“We are challenged to imagine what life will be decades from now and see students thrive, prosper and flourish in that age that we can only imagine at this point.”
This is according to Dr. Grace Aguiling-Dalisay, dean of the College of Social Sciences and Philosophy in UP Diliman and a developmental psychologist, who set the tone for the 1st Honing Innovative Teaching Skills Seminar (HITSS) on Jan. 16-18 in Lima Park Hotel in Malvar, Batangas.
And this is what 50 UPLB faculty members holding assistant, associate and full professor designations and a team of teaching-learning experts led by Dr. Aguiling-Dalisay will respond to at the said seminar.
Dr. Aguiling-Dalisay talked about “21st century learners and the psycho-social needs of present-day students” and emphasized the importance of a holistic and humanistic education in nurturing young learners, who are called “millennials” in the global parlance.
“While it is very important to shape our minds, kindness and compassion are also extremely important if we are to fully develop as human beings,” Dr. Aguiling-Dalisay said.
She discussed the 21st century skills, or the broad set of knowledge, skills, work habits, and character traits that are believed to be critically important for students to succeed in today’s world. She explained the scope of learning, literacy and life skills that cover the students’ intellect, use of new media and interpersonal and people skills.
Dr. Aguiling-Dalisay then focused on life skills - flexibility, initiative, social skills, productivity, and leadership - which she recognized to be important in achieving students’ life goals. From there, she underscored the emotional and social development of students and explained emerging adulthood, emotional competence and emotional intelligence to better understand what “millennials” go through in order to teach them and interact with them accordingly.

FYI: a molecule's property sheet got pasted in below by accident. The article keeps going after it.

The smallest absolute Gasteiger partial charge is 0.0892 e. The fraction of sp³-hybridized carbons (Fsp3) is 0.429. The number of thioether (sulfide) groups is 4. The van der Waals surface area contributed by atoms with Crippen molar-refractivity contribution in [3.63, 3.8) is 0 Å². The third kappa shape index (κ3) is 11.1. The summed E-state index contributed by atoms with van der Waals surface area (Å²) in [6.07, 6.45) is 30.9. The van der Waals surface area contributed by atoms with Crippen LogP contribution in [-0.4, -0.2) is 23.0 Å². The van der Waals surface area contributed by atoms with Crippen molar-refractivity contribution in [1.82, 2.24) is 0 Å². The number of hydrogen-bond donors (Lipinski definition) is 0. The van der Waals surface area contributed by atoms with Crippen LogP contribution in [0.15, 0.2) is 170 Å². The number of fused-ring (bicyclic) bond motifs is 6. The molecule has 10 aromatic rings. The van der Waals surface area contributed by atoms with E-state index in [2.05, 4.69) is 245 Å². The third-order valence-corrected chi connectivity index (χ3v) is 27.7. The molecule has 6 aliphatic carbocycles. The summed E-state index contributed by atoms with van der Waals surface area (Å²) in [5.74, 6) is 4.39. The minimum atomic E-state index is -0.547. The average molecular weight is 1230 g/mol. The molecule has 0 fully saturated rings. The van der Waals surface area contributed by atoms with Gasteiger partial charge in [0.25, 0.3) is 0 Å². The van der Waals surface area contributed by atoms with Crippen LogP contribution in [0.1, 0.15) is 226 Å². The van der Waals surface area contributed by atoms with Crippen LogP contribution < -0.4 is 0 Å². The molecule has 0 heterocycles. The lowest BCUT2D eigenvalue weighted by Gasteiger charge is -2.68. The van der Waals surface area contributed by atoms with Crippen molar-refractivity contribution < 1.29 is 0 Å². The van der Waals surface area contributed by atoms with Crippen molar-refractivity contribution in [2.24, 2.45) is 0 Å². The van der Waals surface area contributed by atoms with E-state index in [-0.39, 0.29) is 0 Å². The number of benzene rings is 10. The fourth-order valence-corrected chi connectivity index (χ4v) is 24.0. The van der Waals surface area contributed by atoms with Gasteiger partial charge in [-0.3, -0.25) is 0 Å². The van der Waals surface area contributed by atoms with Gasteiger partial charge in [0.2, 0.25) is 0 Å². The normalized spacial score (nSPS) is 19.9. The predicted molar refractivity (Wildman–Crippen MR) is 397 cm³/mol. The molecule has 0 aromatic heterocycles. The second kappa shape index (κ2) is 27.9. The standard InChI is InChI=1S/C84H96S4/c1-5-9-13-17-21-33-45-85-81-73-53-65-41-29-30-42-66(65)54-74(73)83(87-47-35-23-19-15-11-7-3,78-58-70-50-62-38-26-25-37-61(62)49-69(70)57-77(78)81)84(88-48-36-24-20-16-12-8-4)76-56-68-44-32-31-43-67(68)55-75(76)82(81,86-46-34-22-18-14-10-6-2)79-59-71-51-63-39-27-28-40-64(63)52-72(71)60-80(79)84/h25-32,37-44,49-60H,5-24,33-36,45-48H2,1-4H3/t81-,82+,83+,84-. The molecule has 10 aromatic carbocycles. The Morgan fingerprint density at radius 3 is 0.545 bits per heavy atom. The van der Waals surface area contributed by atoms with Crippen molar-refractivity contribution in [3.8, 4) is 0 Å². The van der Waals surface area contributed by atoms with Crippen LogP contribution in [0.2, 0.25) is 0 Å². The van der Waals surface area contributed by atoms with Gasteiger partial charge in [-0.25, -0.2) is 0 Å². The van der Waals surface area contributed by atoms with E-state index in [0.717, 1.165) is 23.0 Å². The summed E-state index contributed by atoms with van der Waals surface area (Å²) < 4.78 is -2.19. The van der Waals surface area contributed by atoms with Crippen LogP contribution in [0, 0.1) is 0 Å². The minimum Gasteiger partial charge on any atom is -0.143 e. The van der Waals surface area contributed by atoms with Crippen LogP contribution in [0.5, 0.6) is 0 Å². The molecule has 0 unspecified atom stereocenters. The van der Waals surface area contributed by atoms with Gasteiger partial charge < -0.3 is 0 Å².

Workshops on psycho-social needs, experiential learning
Two workshops also highlighted the first day of HITSS.
The first one, on 21st century learners and their psycho-social needs, saw the participants identifying the psycho-social needs of students and determining ways to address them. They observed that many students were under pressure from family and peers. They also recognized that faculty members and the Office of Student Affairs could provide the necessary interventions to help the students in managing pressure.
The second workshop allowed the participants to identify the strengths of experiential learning. Among them are enhancing critical thinking and creativity, improving student-teacher interactions, promoting faster learning and longer retention of ideas, creating lasting impact among students, and facilitating values promotion and knowledge creation.
On the other hand, the participants said that cost, limited facilities, risks and hazards, and existing field trip requirements, among others, are the limitations of experiential learning as an approach.
The second workshop consisted of a presentation and panel discussion on experiential learning. Jeanette Angeline Madamba, a faculty member at the College of Economics and Management, facilitated the discussion on the topic with other faculty members, Dr. Juan Carlos Gonzalez, Danilo Mercado and Romeo dela Cruz, Jr., as the panelists.
Dr. Portia Lapitan, vice chancellor for academic affairs, in an overview of the seminar that she gave, said that HITSS is one of the ways to equip the UPLB faculty members for them to meet the expectations of UP as the country’s national university. HITSS is organized by the Office of the Vice Chancellor for Academic Affairs. (Mark Jayson E. Gloria)